For years people were going to jail for running illegal numbers in the streets and today the states are running the same type of operations except it is now legal because the state gets a percentage of the money.
How many times have you been in a convenience store and watched a parent rub off lottery tickets in front of their young child? What kind of message are we sending our youth? Are we telling them that they don’t need to pursue an education, but rather aspire to winning the lottery?
For years I’ve heard State Legislators and Lottery Commissioners deny that compulsive gamblers have problems with playing the lottery. Lotteries are enticing people to buy lottery tickets. It’s very easy for a youngster to purchase a lottery ticket. It might be easier than buying a can of beer or a pack of cigarettes. It’s unlikely that you’ve ever heard of a vendor losing their lottery machine as a result of selling a ticket to a minor?
If the states really cared about their citizens they would cap the prize at $1million, so more people could win. However, they like the big jackpots because they know that people tend to spend more than they intended to in order to win them. I remember getting a call from a daughter whose father (age 72) owed $140,000 due exclusively to gambling on the lottery. I’ve heard from many lottery players, over the years, who have embezzled money to finance their lottery gambling.
Another form of gambling that is often overlooked is the Stock Market. Many compulsive gamblers get involved in this form of gambling. In 1987 when the market went down approximately 500 points, 44% of all the hot line calls coming in for the next two weeks, were from people who had destroyed themselves in the Stock Market. Stock brokers who are compulsive gamblers are churning clients’ accounts to get money for the gambling addiction. I’ve worked with brokers who have embezzled money from their firms and clients. In many cases the firm is reluctant to fire them because they have generated huge commissions. They are also reluctant to press charges because they want to avoid media coverage.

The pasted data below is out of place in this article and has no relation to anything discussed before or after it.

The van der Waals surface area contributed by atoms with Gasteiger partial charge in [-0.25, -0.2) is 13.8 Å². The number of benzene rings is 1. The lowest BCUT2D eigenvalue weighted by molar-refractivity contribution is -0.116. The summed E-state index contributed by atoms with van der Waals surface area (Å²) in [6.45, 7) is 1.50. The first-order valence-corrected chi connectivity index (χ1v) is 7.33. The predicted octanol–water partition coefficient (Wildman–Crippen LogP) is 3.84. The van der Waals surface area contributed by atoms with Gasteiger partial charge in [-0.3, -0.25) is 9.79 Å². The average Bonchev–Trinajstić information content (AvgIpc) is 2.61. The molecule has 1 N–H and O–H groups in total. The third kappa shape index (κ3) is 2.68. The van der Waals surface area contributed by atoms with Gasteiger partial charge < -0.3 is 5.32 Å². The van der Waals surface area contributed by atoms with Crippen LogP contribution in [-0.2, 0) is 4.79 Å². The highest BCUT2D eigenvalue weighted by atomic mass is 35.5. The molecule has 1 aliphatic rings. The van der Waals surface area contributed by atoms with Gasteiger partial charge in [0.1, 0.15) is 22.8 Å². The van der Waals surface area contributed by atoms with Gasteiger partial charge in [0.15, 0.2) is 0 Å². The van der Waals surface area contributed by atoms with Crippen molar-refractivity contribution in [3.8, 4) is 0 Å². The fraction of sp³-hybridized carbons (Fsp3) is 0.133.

Sports betting is another very interesting phenomenon. You can only place a legal bet on sports in the state of Nevada. Yet most of the newspapers in America carry the odds and lines in their sports sections. What about the “800” and “900” ads that are run in newspapers by the so called “handicappers” who sell information on who to bet on? Lately, I’ve been hearing ads on radio and on cable TV about sports betting over the phone to place a bet out of the country. I believe Federal Law 1084 and 1304 prohibits transmission of wagering information. In three more days, the country will be facing its biggest 1-day gambling event of the year. For some people, the Super Bowl Sunday, is just another day. For the compulsive gambler, the Super Bowl is what New Year’s Eve is to the alcoholic. (During the 1997 Super Bowl, 80 million dollars was wagered legally in Las Vegas.)
You can see how much sports betting is really going on by sitting at a sporting event when the home team is winning yet many fans are booing because the spread has not been covered.
Although compulsive gamblers are known to gamble on almost any form of gambling, many prefer casino type gambling because it is fast action. I have serious concerns about underage gambling, how free drinks are handled and policies regarding markers and credit. When casinos offer “comps” to a compulsive gambler they fuel their fantasy and sometimes push the compulsive gambler over the edge.
From Memphis we heard about the widow, with two young daughters, whose husband committed suicide as the result of compulsive gambling. He was allowed to continue to gamble in a casino in Tunica, Mississippi, even though the checks he kept writing were bouncing. After his suicide, his widow sued the casino but they filed bankruptcy. A man I know had a $500,000 credit line increased as a TTO to $1million and eventually ended up owing casinos $2.5 million that he could not pay due to compulsive gambling. A woman who was earning $14,000 a year, working in a super market ended up owing $90,000 in markers to casinos.